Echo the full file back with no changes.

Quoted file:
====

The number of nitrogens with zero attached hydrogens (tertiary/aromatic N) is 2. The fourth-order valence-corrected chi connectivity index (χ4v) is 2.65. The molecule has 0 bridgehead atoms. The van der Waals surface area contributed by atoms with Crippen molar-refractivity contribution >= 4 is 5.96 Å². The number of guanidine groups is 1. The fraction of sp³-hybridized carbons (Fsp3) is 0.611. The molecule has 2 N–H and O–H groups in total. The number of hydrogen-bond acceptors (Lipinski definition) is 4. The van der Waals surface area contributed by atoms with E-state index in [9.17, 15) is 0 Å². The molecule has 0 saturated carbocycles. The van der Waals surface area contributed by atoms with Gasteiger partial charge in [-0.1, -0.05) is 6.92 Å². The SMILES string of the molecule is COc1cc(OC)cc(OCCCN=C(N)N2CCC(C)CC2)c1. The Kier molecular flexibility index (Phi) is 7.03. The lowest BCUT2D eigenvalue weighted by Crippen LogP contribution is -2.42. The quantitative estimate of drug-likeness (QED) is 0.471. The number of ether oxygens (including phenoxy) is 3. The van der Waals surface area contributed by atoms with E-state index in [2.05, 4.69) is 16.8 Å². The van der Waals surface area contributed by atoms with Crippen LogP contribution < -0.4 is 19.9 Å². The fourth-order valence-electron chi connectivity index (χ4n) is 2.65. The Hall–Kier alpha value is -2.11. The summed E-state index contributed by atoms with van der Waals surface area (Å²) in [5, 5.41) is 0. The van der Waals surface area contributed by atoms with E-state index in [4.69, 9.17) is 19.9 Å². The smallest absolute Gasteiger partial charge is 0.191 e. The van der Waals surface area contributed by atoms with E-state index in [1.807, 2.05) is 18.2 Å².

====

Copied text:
The number of nitrogens with zero attached hydrogens (tertiary/aromatic N) is 2. The fourth-order valence-corrected chi connectivity index (χ4v) is 2.65. The molecule has 0 bridgehead atoms. The van der Waals surface area contributed by atoms with Crippen molar-refractivity contribution >= 4 is 5.96 Å². The number of guanidine groups is 1. The fraction of sp³-hybridized carbons (Fsp3) is 0.611. The molecule has 2 N–H and O–H groups in total. The number of hydrogen-bond acceptors (Lipinski definition) is 4. The van der Waals surface area contributed by atoms with E-state index in [9.17, 15) is 0 Å². The molecule has 0 saturated carbocycles. The van der Waals surface area contributed by atoms with Gasteiger partial charge in [-0.1, -0.05) is 6.92 Å². The SMILES string of the molecule is COc1cc(OC)cc(OCCCN=C(N)N2CCC(C)CC2)c1. The Kier molecular flexibility index (Phi) is 7.03. The lowest BCUT2D eigenvalue weighted by Crippen LogP contribution is -2.42. The quantitative estimate of drug-likeness (QED) is 0.471. The number of ether oxygens (including phenoxy) is 3. The van der Waals surface area contributed by atoms with E-state index in [2.05, 4.69) is 16.8 Å². The van der Waals surface area contributed by atoms with Crippen LogP contribution < -0.4 is 19.9 Å². The fourth-order valence-electron chi connectivity index (χ4n) is 2.65. The Hall–Kier alpha value is -2.11. The summed E-state index contributed by atoms with van der Waals surface area (Å²) in [5, 5.41) is 0. The van der Waals surface area contributed by atoms with E-state index in [4.69, 9.17) is 19.9 Å². The smallest absolute Gasteiger partial charge is 0.191 e. The van der Waals surface area contributed by atoms with E-state index in [1.807, 2.05) is 18.2 Å².